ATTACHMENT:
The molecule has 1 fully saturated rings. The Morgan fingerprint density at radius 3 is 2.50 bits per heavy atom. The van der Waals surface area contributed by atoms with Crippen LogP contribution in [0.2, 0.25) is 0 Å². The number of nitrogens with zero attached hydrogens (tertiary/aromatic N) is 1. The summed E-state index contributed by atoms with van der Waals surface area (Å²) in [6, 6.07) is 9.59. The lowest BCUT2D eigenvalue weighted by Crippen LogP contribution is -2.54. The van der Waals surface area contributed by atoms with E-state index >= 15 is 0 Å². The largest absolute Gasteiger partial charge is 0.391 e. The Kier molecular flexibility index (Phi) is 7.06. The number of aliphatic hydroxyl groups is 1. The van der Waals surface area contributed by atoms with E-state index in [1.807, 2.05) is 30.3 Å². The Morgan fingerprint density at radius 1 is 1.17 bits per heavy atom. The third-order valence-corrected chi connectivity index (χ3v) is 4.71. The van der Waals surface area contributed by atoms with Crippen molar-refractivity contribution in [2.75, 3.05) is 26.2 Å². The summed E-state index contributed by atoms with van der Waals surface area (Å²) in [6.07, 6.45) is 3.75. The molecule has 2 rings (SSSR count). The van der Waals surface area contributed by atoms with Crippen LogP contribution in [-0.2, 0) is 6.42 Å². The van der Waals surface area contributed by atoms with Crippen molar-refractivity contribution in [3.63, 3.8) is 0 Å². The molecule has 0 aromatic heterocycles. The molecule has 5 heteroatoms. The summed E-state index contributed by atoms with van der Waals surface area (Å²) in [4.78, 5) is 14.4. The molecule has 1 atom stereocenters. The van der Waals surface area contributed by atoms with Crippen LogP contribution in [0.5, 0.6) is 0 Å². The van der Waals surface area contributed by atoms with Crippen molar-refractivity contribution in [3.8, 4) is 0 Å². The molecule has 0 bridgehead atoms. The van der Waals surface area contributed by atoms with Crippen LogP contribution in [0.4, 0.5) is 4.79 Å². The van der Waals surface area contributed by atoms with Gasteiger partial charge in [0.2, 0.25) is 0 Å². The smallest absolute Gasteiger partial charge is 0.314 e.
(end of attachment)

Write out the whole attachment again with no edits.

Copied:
The molecule has 1 fully saturated rings. The Morgan fingerprint density at radius 3 is 2.50 bits per heavy atom. The van der Waals surface area contributed by atoms with Crippen LogP contribution in [0.2, 0.25) is 0 Å². The number of nitrogens with zero attached hydrogens (tertiary/aromatic N) is 1. The summed E-state index contributed by atoms with van der Waals surface area (Å²) in [6, 6.07) is 9.59. The lowest BCUT2D eigenvalue weighted by Crippen LogP contribution is -2.54. The van der Waals surface area contributed by atoms with E-state index >= 15 is 0 Å². The largest absolute Gasteiger partial charge is 0.391 e. The Kier molecular flexibility index (Phi) is 7.06. The number of aliphatic hydroxyl groups is 1. The van der Waals surface area contributed by atoms with E-state index in [1.807, 2.05) is 30.3 Å². The Morgan fingerprint density at radius 1 is 1.17 bits per heavy atom. The third-order valence-corrected chi connectivity index (χ3v) is 4.71. The van der Waals surface area contributed by atoms with Crippen molar-refractivity contribution in [2.75, 3.05) is 26.2 Å². The summed E-state index contributed by atoms with van der Waals surface area (Å²) in [6.07, 6.45) is 3.75. The molecule has 2 rings (SSSR count). The van der Waals surface area contributed by atoms with Crippen LogP contribution in [-0.2, 0) is 6.42 Å². The van der Waals surface area contributed by atoms with Crippen molar-refractivity contribution in [3.63, 3.8) is 0 Å². The molecule has 0 aromatic heterocycles. The molecule has 5 heteroatoms. The summed E-state index contributed by atoms with van der Waals surface area (Å²) in [4.78, 5) is 14.4. The molecule has 1 atom stereocenters. The van der Waals surface area contributed by atoms with Crippen LogP contribution in [0.5, 0.6) is 0 Å². The van der Waals surface area contributed by atoms with Crippen molar-refractivity contribution in [3.8, 4) is 0 Å². The molecule has 0 bridgehead atoms. The van der Waals surface area contributed by atoms with Crippen LogP contribution in [0.4, 0.5) is 4.79 Å². The van der Waals surface area contributed by atoms with Gasteiger partial charge in [0.2, 0.25) is 0 Å². The smallest absolute Gasteiger partial charge is 0.314 e.